Addiction in Afghanistan: No End in Sight

Alternative Treatment, International

Addiction-in-Afghanistan-No-End-in-SightIn 2012, Afghanistan produced ninety-five percent of the opium consumed worldwide. This unintended consequence of the US-led war there has numerous ramifications, including a flood of heroin available  on all continents, a huge source of funding for the Taliban, and a dire internal problem of addiction. In one province, a man named Abdurahim Mutar sold his sister to fund his habit. His wife medicated their children with opium to keep them quiet, and his mother and brother are also addicted.

Lack of information about opiate addiction, combined with availability of cheap drugs, is part of the reason for the ongoing epidemic. Abdurahim and his wife claim they were not aware of the dangers to their children when they force-fed them opium, saying, “It’s very common here.” He has been addicted for thirteen years, having started  when he joined the mujahideen.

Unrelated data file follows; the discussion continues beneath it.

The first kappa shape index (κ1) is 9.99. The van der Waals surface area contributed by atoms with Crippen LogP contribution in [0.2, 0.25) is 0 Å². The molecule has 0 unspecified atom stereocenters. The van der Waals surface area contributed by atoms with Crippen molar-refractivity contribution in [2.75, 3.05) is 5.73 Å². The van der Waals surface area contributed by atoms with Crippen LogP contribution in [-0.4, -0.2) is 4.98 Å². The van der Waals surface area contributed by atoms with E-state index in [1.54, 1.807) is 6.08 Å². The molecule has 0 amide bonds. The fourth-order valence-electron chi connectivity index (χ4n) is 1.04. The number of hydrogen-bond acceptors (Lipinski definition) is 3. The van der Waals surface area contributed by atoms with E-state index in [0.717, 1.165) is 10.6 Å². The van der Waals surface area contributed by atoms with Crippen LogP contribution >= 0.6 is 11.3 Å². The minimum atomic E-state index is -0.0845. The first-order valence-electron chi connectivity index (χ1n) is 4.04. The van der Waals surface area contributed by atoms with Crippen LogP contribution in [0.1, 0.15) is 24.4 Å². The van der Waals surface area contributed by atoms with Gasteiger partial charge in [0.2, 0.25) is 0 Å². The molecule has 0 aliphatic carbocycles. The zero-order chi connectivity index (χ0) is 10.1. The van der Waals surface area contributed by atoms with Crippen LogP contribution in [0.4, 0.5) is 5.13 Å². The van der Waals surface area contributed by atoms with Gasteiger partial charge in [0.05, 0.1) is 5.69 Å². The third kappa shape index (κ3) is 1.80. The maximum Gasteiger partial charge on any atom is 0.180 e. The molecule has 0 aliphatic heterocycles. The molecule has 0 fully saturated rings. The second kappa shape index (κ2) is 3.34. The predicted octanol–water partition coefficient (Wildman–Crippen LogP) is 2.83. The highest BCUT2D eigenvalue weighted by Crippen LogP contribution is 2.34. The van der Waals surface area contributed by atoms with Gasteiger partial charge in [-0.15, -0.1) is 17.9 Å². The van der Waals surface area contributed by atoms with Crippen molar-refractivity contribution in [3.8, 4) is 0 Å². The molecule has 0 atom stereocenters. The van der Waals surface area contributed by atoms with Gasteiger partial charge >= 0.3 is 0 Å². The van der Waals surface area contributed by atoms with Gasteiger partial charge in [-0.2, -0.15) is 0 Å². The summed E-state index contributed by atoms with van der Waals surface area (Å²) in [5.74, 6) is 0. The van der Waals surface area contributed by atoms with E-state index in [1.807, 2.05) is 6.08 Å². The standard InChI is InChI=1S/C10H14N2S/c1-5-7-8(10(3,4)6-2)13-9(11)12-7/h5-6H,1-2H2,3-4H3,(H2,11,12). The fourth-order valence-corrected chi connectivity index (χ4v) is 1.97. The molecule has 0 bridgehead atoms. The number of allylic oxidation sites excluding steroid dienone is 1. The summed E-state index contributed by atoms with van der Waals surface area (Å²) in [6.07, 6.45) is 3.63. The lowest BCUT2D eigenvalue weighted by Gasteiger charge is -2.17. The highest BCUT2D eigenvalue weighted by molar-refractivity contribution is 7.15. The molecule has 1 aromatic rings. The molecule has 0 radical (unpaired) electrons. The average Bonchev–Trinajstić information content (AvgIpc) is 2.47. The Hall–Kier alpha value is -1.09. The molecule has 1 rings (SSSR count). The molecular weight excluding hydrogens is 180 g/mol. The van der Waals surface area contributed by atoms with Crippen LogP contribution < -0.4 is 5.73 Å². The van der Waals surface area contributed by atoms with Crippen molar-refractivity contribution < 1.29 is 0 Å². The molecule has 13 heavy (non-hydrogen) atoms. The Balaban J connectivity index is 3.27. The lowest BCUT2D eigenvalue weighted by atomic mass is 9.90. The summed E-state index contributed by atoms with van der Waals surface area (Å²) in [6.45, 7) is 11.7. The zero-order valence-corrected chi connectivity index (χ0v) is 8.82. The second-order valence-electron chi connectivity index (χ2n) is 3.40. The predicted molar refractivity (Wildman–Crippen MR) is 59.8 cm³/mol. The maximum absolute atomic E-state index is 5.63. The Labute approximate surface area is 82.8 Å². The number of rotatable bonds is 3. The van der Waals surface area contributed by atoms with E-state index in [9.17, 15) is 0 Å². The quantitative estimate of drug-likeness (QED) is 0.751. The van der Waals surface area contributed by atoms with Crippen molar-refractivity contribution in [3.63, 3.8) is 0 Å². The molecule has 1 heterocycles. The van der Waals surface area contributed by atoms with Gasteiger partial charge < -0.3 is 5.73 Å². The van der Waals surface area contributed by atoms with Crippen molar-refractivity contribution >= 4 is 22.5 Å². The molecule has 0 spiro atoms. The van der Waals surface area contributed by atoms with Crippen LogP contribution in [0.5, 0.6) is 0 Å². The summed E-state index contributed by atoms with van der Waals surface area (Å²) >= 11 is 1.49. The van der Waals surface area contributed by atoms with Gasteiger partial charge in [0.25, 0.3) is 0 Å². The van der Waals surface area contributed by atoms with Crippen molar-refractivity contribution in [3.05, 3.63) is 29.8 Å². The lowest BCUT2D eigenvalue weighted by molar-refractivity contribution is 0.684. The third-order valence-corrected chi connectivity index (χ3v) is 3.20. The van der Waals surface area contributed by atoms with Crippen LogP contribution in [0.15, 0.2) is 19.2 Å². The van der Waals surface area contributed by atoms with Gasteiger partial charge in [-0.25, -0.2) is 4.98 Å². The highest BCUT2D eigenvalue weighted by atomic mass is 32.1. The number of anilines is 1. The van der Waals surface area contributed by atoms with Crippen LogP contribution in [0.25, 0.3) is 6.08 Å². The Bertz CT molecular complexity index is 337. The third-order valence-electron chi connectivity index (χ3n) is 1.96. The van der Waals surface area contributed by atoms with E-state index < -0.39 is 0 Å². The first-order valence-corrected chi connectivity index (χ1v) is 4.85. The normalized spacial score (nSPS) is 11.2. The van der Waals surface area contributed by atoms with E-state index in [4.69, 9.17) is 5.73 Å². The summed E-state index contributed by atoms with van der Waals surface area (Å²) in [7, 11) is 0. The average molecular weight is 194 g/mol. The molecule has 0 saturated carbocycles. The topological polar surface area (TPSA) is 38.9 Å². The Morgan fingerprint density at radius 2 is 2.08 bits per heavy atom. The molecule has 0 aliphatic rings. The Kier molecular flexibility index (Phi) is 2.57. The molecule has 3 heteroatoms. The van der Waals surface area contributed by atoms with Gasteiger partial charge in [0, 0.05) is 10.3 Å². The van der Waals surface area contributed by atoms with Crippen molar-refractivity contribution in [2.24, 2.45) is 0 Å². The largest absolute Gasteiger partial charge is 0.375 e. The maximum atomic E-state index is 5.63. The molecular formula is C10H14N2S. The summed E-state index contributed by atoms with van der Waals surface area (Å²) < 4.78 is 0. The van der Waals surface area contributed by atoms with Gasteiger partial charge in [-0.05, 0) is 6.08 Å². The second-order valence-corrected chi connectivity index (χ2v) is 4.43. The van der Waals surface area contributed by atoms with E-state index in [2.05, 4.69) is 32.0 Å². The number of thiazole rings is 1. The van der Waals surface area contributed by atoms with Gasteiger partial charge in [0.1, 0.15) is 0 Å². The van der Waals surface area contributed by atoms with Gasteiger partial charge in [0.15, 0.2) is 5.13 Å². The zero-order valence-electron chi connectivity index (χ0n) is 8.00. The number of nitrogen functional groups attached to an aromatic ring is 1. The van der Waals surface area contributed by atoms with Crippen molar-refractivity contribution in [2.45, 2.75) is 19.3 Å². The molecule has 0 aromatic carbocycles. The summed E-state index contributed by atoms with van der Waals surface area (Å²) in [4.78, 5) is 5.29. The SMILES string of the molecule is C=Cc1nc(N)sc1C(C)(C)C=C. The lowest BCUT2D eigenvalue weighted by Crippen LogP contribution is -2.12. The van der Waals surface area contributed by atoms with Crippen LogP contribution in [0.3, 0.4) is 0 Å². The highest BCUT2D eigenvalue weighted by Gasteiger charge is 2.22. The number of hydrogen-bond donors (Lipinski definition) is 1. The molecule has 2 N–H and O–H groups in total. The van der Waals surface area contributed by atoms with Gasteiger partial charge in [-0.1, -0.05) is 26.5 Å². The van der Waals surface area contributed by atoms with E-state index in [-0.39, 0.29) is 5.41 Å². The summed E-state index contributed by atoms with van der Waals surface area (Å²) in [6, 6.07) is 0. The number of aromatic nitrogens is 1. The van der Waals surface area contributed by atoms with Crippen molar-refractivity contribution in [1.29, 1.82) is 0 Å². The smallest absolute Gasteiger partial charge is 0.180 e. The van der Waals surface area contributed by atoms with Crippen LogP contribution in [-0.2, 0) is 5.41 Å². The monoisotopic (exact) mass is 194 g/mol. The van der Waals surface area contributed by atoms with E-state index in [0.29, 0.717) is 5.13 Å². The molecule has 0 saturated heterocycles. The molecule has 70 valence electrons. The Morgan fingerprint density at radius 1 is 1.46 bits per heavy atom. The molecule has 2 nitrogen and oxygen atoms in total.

It is estimated that Afghanistan has over a million addicts. Treatment options are severely limited, with approximately ten thousand addicts receiving treatment each year. Thirteen out of thirty-four provinces in the nation do not offer any kind of treatment at all. Compounding the issue is the fact of police corruption and a general laxity in enforcement.

Also problematic is the addiction rate in neighboring Iran, which has long been among the world’s highest but also recently has seen a rise in the use of crystal meth. Because Afghanistan has a high rate of unemployment, many Afghanis cross the border into Iran for work, where they are introduced to cheap and readily available opium. In some rural villages, drug use is as high as thirty percent, and the attendant problems—crime, health problems, and zero productivity—continue to erode the war-torn economy and social fabric.

The Taliban, a product of the Russian occupation of the 1980’s, originally opposed drug cultivation on the basis that the Koran forbade the use of any intoxicants. After 9/11 and the beginning of the war in Afghanistan, the Taliban took advantage of the weakness of the new government, corruption, and the fact that opium cultivation was profitable to farmers and tribal leaders, and reversed their stance on the morality of the drug market. The problem persists, intractably, with devastating consequences.